Incels (involuntary celibates) are a subculture community of men who build their identity around their perceived inability to form sexual or romantic relationships. To address the dearth of primary data collected from incels, this study compared a sample (n = 151) of self-identified male incels with similarly aged non-incel males (n = 378) across a range of measures related to mental well-being. We also examined the role of sociosexuality and tendency for interpersonal victimhood as potential moderators of incel status and its links with mental health. Compared to non-incels, incels were found to have a greater tendency for interpersonal victimhood, higher levels of depression, anxiety and loneliness, and lower levels of life satisfaction. As predicted, incels also scored higher on levels of sociosexual desire, but this did not appear to moderate the relationship between incel status and mental well-being. Tendency for interpersonal victimhood only moderated the relationship between incel self-identification and loneliness, yet not in the predicted manner. These novel findings are some of the earliest data based on primary responses from self-identified incels and suggest that incels represent a newly identified “at-risk” group to target for mental health interventions, possibly informed by evolutionary psychology. Potential applications of the findings for mental health professionals as well as directions for future research are discussed.
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Appendix 1. Characteristics of the Incelosphere
Beyond our main hypotheses, we ran exploratory analyses comparing incel and non-incel men on variables such as living with self-reported mental and physical conditions, education, employment status, living arrangements, political affiliation, relationship seeking, adherence to blackpill ideology, belief in the permanency of inceldom, and attitudes toward having cosmetic surgery. These results are reported in the supplementary materials.
Greater proportions of incel men reported living with a clinically undiagnosed (24%) mental condition than would be expected by chance, compared to 12.73% of non-incel men, respectively, X2(2) = 22.57, p < 0.001 (see Table 6). While similar proportions of incel and non-incel men held an undergraduate degree, a greater proportion of incel men (36%) than would be expected by chance had a secondary (high school) level education or lower, compared to 19.89% of non-incel men, X2(2) = 18.29, p < 0.001 (Table 8). More incels (17.33%) than non-incels (9.02%) also reported being NEET (not in education, employment or training), X2(1) = 6.55, p = 0.01 (see Table 9). Regarding living arrangements, a smaller proportion of incels than expected were cohabiting with either a housemate or romantic partner (13.79%), and a significantly greater proportion were living with parents or a caregiver (50.34%), compared to 44.74% and 26.95% of non-incels, respectively, X2(2) = 46.68, p < 0.001 (see Table 10). A significantly smaller proportion of incels were white (63.58%) compared to the proportion of white non-incels (75.13%), while the proportion of BIPOC (black, indigenous, or people of color) incels was greater than the proportion of BIPOC non-incels (36.42% vs 24.87%), X2(1) = 6.56, p = 0.01 (see Appendix 2/Table 11).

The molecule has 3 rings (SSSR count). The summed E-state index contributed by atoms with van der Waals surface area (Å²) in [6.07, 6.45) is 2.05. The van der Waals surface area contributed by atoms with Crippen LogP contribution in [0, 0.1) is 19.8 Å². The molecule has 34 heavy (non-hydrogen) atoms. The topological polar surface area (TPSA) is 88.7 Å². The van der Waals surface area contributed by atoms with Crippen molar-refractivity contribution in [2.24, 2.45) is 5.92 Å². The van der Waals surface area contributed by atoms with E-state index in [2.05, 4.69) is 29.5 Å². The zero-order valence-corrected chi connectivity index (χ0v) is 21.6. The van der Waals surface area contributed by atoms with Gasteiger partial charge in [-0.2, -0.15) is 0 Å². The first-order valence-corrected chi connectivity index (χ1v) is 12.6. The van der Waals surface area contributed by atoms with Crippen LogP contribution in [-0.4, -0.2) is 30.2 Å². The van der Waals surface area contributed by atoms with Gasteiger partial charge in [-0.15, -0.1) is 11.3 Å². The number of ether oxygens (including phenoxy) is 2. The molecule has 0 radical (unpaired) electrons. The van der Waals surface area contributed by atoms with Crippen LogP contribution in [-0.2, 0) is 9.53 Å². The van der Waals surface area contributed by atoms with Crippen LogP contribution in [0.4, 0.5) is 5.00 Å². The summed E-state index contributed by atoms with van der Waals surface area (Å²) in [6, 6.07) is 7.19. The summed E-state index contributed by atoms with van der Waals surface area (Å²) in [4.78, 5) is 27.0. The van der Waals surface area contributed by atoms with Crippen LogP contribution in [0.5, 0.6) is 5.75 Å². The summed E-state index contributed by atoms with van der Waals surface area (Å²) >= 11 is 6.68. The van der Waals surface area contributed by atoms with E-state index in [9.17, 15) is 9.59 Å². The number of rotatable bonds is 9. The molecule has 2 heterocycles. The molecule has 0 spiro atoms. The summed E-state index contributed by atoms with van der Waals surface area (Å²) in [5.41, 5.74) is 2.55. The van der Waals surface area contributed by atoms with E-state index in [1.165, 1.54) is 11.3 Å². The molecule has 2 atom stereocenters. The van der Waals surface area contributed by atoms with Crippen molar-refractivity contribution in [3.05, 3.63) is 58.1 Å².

Independent sample t tests revealed no political orientation differences between incel (M = 2.94, SD = 1.44) and non-incel men (M = 2.93, SD = 1.41), t(486) = 0.01, p = 0.99, 95%BootCI [− 0.27, 0.28] on a 5-point political orientation item (where 1 = left wing and 5 = right wing). Looking at single men only, incels (M = 3.33, SD = 1.44) reported greater relationship seeking than did non-incels (M = 2.77, SD = 1.32), t(302) = 3.55, p < 0.001, 95%BootCI [0.25, 0.88] d = 0.41, Power = 0.97 on a 5-point item (where 1 = definitely not seeking a romantic relationship and 5 = definitely seeking). One-sample t tests revealed no significant difference from µ = 3 (neither agree or disagree) regarding subjective perception of increased well-being for incels who used forums, or from µ = 3 (neutral) regarding adherence to the blackpill ideology. However, the incel sample mean for belief in permanency of inceldom (M = 3.38, SD = 1.00) was significantly different from µ = 3 (not sure), t(136) = 4.44, p < 0.001, d = 0.38, indicating a general belief among incels that their situation will be permanent.
Which incels are faring better?
We explored the effects of greater weekly porn frequency, forum membership (0 = not a member of any incel forums, 1 = member of at least one incel forum), and blackpill and inceldom permanency beliefs (two 5-point items with greater scores reflecting greater endorsement of these beliefs) on the mental well-being measures of incels (i.e., excluding non-incels from these specific analyses). Belief in permanent inceldom significantly predicted mean depression scores (b = 0.16, SE = 0.08, p = 0.04), while weekly porn frequency was a marginally significant predictor (b = 0.03, SE = 0.01, p = 0.07). Forum membership predicted mean anxiety (b = 0.38, SE = 0.18, p = 0.04), with greater blackpill belief as a marginal predictor (b = 0.12, SE = 0.07, p = 0.08). There were no significant or marginal predictors for mean loneliness. Finally, belief in permanent inceldom negatively predicted satisfaction with life (b = − 0.35, SE = 0.15, p = 0.02), while a one-sample t test revealed no significant difference from µ = 3 (neither agree or disagree) regarding subjective perception of increased well-being for incels who used forums.
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Costello, W., Rolon, V., Thomas, A.G. et al. Levels of Well-Being Among Men Who Are Incel (Involuntarily Celibate). Evolutionary Psychological Science 8, 375–390 (2022). https://doi.org/10.1007/s40806-022-00336-x